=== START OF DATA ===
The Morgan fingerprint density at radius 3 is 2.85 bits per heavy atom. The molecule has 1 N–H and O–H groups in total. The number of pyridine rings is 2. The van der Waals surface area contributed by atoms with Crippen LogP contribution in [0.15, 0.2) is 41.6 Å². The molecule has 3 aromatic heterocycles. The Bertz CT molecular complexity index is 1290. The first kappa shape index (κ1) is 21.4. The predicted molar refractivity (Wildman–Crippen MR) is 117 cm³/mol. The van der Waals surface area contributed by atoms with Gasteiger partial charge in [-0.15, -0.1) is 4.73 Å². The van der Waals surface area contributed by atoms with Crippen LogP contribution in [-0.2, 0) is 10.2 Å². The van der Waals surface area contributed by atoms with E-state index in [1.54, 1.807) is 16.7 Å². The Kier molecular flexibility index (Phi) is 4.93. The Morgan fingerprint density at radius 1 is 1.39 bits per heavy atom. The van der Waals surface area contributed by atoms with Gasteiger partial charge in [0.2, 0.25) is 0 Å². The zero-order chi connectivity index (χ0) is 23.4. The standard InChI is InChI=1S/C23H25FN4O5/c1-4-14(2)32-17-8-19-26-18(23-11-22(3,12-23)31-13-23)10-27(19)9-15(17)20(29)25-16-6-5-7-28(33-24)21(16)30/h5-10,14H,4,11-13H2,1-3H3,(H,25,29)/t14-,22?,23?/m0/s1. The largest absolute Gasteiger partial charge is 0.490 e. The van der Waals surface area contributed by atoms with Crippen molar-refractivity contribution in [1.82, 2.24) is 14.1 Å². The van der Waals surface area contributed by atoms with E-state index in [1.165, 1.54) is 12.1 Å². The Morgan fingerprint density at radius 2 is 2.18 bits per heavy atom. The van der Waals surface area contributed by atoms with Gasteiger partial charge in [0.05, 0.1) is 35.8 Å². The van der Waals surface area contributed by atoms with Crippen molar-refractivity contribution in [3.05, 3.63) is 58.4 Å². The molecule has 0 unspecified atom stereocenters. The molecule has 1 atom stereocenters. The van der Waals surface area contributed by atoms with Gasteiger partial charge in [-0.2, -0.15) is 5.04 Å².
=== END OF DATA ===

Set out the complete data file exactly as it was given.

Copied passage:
The Morgan fingerprint density at radius 3 is 2.85 bits per heavy atom. The molecule has 1 N–H and O–H groups in total. The number of pyridine rings is 2. The van der Waals surface area contributed by atoms with Crippen LogP contribution in [0.15, 0.2) is 41.6 Å². The molecule has 3 aromatic heterocycles. The Bertz CT molecular complexity index is 1290. The first kappa shape index (κ1) is 21.4. The predicted molar refractivity (Wildman–Crippen MR) is 117 cm³/mol. The van der Waals surface area contributed by atoms with Gasteiger partial charge in [-0.15, -0.1) is 4.73 Å². The van der Waals surface area contributed by atoms with Crippen LogP contribution in [-0.2, 0) is 10.2 Å². The van der Waals surface area contributed by atoms with E-state index in [1.54, 1.807) is 16.7 Å². The Kier molecular flexibility index (Phi) is 4.93. The Morgan fingerprint density at radius 1 is 1.39 bits per heavy atom. The van der Waals surface area contributed by atoms with Gasteiger partial charge in [0.2, 0.25) is 0 Å². The zero-order chi connectivity index (χ0) is 23.4. The standard InChI is InChI=1S/C23H25FN4O5/c1-4-14(2)32-17-8-19-26-18(23-11-22(3,12-23)31-13-23)10-27(19)9-15(17)20(29)25-16-6-5-7-28(33-24)21(16)30/h5-10,14H,4,11-13H2,1-3H3,(H,25,29)/t14-,22?,23?/m0/s1. The largest absolute Gasteiger partial charge is 0.490 e. The van der Waals surface area contributed by atoms with Crippen molar-refractivity contribution in [1.82, 2.24) is 14.1 Å². The van der Waals surface area contributed by atoms with E-state index in [1.165, 1.54) is 12.1 Å². The Morgan fingerprint density at radius 2 is 2.18 bits per heavy atom. The van der Waals surface area contributed by atoms with Gasteiger partial charge in [0.05, 0.1) is 35.8 Å². The van der Waals surface area contributed by atoms with Crippen molar-refractivity contribution in [3.05, 3.63) is 58.4 Å². The molecule has 0 unspecified atom stereocenters. The molecule has 1 atom stereocenters. The van der Waals surface area contributed by atoms with Gasteiger partial charge in [-0.2, -0.15) is 5.04 Å².